Surrey, Guildford, UK: Electronic engineering students have been selected from the United Kingdom’s leading universities to be UKESF (UK Electronic Skills Foundation) scholars. They will meet and learn from industry bosses during a five-day course run by the UKESF at the University of Surrey, England.
This inaugural UKESF Summer Workshop aims to help prepare electronic engineering graduates for the workplace. The program is in response to a call from industry for top graduates to enter the jobs market with more than academic skills. A recent Education and Skills Survey by the UK’s Confederation of British Industry (CBI) highlighted a severe shortage in science, technology, engineering, and mathematics graduates. It also cited a lack of workplace experience and employability skills among graduates.
Scholars will undertake professional development sessions to complement academic learning. They will meet with CEOs and senior executives from companies including ARM (Warren East), Imagination Technologies (Tony King-Smith), and C-MAC MicroTechnology (Indro Mukerjee).
Bill Parsons, executive vice president of human resources for ARM, says that “the call for new graduates to be able to hit the ground running when they enter the jobs market is one that has been issued by organisations, such as ARM, in virtually all markets and countries. The UK’s electronics industry clearly has a vested interest in the matter and it’s no surprise that the UK’s electronics leaders are here to support these talented scholars. Indeed, it is imperative that companies are able attract the talent they need to drive development of smart systems, such as digital TVs, tablets and other mobile devices.”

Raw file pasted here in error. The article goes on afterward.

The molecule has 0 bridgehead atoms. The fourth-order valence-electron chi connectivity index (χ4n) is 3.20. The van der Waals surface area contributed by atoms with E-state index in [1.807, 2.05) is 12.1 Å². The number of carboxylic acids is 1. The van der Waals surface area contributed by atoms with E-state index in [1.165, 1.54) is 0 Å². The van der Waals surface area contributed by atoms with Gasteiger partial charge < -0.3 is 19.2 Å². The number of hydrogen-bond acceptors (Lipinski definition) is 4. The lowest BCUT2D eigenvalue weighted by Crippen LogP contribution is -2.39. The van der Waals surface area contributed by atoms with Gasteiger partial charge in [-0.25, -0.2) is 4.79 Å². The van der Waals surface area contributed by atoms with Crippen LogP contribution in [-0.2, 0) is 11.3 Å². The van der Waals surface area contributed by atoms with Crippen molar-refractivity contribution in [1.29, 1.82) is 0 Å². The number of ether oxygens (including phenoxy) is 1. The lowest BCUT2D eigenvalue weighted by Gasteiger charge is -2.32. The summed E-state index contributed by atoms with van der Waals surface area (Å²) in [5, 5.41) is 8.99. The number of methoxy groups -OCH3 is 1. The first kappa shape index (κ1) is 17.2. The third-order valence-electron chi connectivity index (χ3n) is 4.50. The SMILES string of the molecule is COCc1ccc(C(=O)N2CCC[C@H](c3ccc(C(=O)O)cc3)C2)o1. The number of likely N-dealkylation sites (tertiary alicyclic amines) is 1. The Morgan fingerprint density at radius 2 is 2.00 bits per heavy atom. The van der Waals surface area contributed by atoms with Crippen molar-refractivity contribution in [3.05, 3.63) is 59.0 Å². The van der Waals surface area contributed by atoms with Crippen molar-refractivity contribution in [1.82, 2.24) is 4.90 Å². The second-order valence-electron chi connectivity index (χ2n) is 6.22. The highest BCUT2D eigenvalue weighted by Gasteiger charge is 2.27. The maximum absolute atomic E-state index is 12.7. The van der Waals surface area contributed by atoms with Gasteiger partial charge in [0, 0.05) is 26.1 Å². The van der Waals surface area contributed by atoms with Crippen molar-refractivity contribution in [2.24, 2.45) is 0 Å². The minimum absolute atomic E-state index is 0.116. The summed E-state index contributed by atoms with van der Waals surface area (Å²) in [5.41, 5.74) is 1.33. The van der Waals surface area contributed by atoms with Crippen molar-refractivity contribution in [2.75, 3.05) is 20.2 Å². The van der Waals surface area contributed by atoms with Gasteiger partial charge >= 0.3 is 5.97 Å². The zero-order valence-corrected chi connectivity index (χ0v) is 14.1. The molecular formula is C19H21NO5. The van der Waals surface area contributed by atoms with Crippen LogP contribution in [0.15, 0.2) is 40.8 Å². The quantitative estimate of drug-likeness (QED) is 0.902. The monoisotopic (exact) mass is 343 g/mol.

“Electronic engineering is a key enabling technology for economic growth, yet we’ve seen nearly a 50% decline in students entering electronic engineering degrees in just a few years,” says Indro Mukerjee, chair of UKESF Strategic Advisory Board, chair of Semta’s electronics strategy group, and executive chairman, C-MAC MicroTechnology. “We’re working to reverse this decline, and to ensure graduates are better prepared for the exciting and rewarding careers in our industry.”